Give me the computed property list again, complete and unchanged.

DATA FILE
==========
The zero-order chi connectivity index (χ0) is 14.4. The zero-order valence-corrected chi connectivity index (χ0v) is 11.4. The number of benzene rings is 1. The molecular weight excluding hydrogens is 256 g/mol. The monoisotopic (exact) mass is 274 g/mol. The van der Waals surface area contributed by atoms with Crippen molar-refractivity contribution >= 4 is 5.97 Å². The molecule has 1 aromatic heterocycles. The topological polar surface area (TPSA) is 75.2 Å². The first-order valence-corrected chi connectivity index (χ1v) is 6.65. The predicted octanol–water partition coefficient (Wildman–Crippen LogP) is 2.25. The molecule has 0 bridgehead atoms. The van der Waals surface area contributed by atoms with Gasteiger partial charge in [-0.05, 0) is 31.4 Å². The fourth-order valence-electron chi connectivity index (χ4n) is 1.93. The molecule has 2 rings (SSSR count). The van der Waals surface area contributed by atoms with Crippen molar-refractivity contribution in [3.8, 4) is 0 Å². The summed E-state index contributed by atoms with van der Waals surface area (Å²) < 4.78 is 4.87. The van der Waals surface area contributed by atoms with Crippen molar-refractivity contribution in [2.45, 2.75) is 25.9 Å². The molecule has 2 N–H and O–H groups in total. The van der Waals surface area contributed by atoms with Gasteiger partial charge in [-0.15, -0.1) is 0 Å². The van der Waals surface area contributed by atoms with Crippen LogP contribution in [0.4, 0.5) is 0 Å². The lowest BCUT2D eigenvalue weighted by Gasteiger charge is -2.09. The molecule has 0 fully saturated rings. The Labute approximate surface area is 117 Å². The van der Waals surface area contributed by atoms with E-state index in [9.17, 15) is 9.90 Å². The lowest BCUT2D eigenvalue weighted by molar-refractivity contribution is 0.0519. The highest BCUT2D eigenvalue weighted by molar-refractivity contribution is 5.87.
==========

The zero-order chi connectivity index (χ0) is 14.4. The zero-order valence-corrected chi connectivity index (χ0v) is 11.4. The number of benzene rings is 1. The molecular weight excluding hydrogens is 256 g/mol. The monoisotopic (exact) mass is 274 g/mol. The van der Waals surface area contributed by atoms with Crippen molar-refractivity contribution >= 4 is 5.97 Å². The molecule has 1 aromatic heterocycles. The topological polar surface area (TPSA) is 75.2 Å². The first-order valence-corrected chi connectivity index (χ1v) is 6.65. The predicted octanol–water partition coefficient (Wildman–Crippen LogP) is 2.25. The molecule has 0 bridgehead atoms. The van der Waals surface area contributed by atoms with Gasteiger partial charge in [-0.05, 0) is 31.4 Å². The fourth-order valence-electron chi connectivity index (χ4n) is 1.93. The molecule has 2 rings (SSSR count). The van der Waals surface area contributed by atoms with Crippen molar-refractivity contribution in [3.8, 4) is 0 Å². The summed E-state index contributed by atoms with van der Waals surface area (Å²) < 4.78 is 4.87. The van der Waals surface area contributed by atoms with Crippen molar-refractivity contribution in [2.45, 2.75) is 25.9 Å². The molecule has 2 N–H and O–H groups in total. The van der Waals surface area contributed by atoms with Gasteiger partial charge in [-0.15, -0.1) is 0 Å². The van der Waals surface area contributed by atoms with Crippen LogP contribution in [0.4, 0.5) is 0 Å². The lowest BCUT2D eigenvalue weighted by Gasteiger charge is -2.09. The molecule has 0 fully saturated rings. The Labute approximate surface area is 117 Å². The van der Waals surface area contributed by atoms with E-state index in [9.17, 15) is 9.90 Å². The lowest BCUT2D eigenvalue weighted by molar-refractivity contribution is 0.0519. The highest BCUT2D eigenvalue weighted by molar-refractivity contribution is 5.87.